Why and how I use paper flashcards

For vocabulary to use in conversation, I primarily learn new words by using them in conversation

Some language learners rely heavily on memorization to acquire new vocabulary (such as Jan van der Aa and Olly Richards) while others don’t (such as Steve Kaufmann). I use flashcards, but not as my primary means for learning vocabulary. 

For vocabulary to use in conversation, I primarily learn new words by using them in conversation or while thinking aloud (talking to myself). I combine two approaches: (1.) I prepare for conversation practice by selecting a topic well in advance, looking for useful words in topical vocabulary books (especially those by Andrey Taranov and Barron’s), writing questions and answers on the topic in my target language, talking to myself on the topic for practice while looking up words in a dictionary as I need them, and then practicing conversation with tutors on Skype. (See my blog post “How I use italki” for details.) (2.) During our conversation sessions, the tutors type new words and error corrections for me. When I invest the time to study those new words between sessions (and I’m not consistent about doing this), I can use them during the next session. If I use a word a few times in conversation, I tend to remember it after that.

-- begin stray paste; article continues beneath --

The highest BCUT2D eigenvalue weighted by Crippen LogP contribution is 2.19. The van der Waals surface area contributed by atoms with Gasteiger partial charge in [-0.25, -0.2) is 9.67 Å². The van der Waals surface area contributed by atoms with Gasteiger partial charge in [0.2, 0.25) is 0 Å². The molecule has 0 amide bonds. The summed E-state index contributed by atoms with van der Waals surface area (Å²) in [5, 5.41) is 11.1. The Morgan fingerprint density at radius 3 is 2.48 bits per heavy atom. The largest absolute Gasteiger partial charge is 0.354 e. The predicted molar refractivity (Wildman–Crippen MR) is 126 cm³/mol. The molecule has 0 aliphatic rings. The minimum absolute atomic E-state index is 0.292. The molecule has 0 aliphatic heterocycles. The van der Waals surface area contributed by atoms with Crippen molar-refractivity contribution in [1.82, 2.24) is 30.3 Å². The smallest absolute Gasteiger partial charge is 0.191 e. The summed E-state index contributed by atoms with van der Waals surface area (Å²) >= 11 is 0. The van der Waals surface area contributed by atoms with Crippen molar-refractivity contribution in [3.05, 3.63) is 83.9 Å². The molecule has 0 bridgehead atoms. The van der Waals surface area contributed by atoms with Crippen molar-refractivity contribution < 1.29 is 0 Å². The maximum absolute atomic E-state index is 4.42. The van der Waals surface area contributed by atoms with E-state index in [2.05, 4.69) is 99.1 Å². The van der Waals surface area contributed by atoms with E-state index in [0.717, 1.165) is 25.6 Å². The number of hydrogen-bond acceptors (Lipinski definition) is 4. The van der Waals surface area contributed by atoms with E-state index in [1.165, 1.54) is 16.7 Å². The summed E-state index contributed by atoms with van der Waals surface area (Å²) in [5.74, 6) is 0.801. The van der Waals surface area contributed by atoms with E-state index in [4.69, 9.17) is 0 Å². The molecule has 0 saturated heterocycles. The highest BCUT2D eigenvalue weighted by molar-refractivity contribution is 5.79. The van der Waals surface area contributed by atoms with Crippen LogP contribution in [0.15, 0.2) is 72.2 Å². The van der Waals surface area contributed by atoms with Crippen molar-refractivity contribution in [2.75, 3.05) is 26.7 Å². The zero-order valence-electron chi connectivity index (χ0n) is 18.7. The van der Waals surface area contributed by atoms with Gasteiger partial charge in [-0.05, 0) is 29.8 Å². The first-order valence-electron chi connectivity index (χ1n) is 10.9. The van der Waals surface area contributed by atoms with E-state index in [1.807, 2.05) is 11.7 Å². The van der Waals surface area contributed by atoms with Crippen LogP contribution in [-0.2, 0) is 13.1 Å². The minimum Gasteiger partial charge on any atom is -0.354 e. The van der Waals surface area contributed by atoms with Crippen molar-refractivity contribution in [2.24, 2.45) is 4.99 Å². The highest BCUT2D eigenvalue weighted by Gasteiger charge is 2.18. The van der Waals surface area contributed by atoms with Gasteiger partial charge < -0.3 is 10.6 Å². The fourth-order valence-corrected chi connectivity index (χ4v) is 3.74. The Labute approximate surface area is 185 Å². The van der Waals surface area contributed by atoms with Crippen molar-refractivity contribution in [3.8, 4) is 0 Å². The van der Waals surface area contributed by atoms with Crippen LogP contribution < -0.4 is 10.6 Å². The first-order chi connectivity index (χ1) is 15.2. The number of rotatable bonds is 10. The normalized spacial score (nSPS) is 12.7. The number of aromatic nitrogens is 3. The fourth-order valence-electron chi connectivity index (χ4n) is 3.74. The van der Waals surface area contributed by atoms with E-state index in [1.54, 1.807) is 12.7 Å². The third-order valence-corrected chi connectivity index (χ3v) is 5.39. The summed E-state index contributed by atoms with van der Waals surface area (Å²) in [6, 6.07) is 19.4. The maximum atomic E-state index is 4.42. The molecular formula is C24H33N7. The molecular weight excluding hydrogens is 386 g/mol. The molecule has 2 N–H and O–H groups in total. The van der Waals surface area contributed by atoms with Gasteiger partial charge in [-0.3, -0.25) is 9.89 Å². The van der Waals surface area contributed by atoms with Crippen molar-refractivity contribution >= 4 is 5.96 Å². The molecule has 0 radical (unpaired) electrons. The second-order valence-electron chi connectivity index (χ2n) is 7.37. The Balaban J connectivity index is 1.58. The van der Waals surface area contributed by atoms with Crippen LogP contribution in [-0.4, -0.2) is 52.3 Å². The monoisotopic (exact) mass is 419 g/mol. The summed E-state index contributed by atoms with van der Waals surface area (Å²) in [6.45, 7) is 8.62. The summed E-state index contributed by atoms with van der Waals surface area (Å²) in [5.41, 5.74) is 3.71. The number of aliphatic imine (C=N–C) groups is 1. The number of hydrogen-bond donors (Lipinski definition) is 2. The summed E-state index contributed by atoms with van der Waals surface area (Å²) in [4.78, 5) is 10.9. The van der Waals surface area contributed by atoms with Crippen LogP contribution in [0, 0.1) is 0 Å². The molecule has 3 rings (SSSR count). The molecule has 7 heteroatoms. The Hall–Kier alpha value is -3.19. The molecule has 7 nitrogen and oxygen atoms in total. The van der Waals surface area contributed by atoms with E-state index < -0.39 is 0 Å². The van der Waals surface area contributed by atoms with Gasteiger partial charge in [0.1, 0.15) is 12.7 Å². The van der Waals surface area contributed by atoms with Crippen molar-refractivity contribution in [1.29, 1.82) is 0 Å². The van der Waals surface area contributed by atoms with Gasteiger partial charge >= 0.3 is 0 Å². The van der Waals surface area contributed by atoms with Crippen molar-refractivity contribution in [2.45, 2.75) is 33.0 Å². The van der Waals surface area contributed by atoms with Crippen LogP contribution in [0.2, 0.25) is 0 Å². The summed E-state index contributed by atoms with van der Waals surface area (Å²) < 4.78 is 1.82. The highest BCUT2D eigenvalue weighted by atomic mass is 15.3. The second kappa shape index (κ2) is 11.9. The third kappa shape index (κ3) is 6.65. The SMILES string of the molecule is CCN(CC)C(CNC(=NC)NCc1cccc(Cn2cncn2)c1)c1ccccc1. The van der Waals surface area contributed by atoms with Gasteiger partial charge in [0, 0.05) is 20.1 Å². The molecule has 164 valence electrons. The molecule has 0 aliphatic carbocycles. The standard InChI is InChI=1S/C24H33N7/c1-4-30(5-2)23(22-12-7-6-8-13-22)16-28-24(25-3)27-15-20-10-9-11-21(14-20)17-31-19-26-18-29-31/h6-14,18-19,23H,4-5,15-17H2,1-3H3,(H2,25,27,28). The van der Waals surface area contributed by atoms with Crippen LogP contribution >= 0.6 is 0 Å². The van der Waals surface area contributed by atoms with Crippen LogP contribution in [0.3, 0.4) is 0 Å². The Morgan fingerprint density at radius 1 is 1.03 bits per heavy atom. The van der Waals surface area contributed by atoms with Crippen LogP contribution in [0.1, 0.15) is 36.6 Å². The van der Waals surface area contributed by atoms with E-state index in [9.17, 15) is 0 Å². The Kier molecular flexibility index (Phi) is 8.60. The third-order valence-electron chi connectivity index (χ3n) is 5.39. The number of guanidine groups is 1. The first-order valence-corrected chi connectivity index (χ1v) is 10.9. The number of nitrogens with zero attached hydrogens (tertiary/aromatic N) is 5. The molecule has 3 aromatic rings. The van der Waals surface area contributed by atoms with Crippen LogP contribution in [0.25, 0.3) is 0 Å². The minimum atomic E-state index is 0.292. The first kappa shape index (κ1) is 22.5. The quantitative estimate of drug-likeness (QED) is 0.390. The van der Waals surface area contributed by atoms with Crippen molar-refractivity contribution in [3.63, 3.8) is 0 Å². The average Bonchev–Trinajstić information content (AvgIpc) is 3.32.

For vocabulary in reading, I reread the same passages, read more novels by the same authors, or read more non-fiction on the same topic (such as several news articles on one topic). After I’ve read a word enough times, I eventually remember it for future reading. Sometimes I only have to read it a couple of times—sometimes many, many times—but it eventually becomes part of my known vocabulary. 

How can I learn words even more effectively using these methods (reading and conversation)? And how do I handle the difficulty of 2000-3000 Chinese characters encountered while reading Japanese? By supplementing my learning with paper flashcards. 

Since I learn words by using them (in reading or conversation), I don’t usually need to use mnemonics, Spaced Repetition Systems (such as Anki), memory palaces, the Goldlist Method, or other means. In fact, these approaches are too slow for my purposes. For example, Anki only reviews a word once a day, once every few days, or even once every few weeks. It won’t help me with the article or novel I’m reading now. I need something quicker. Also, with Anki, sometimes I skip a few days, and I eventually get tired of Anki and can’t bring myself to use it anymore. Both of these problems work against the SRS system of Anki.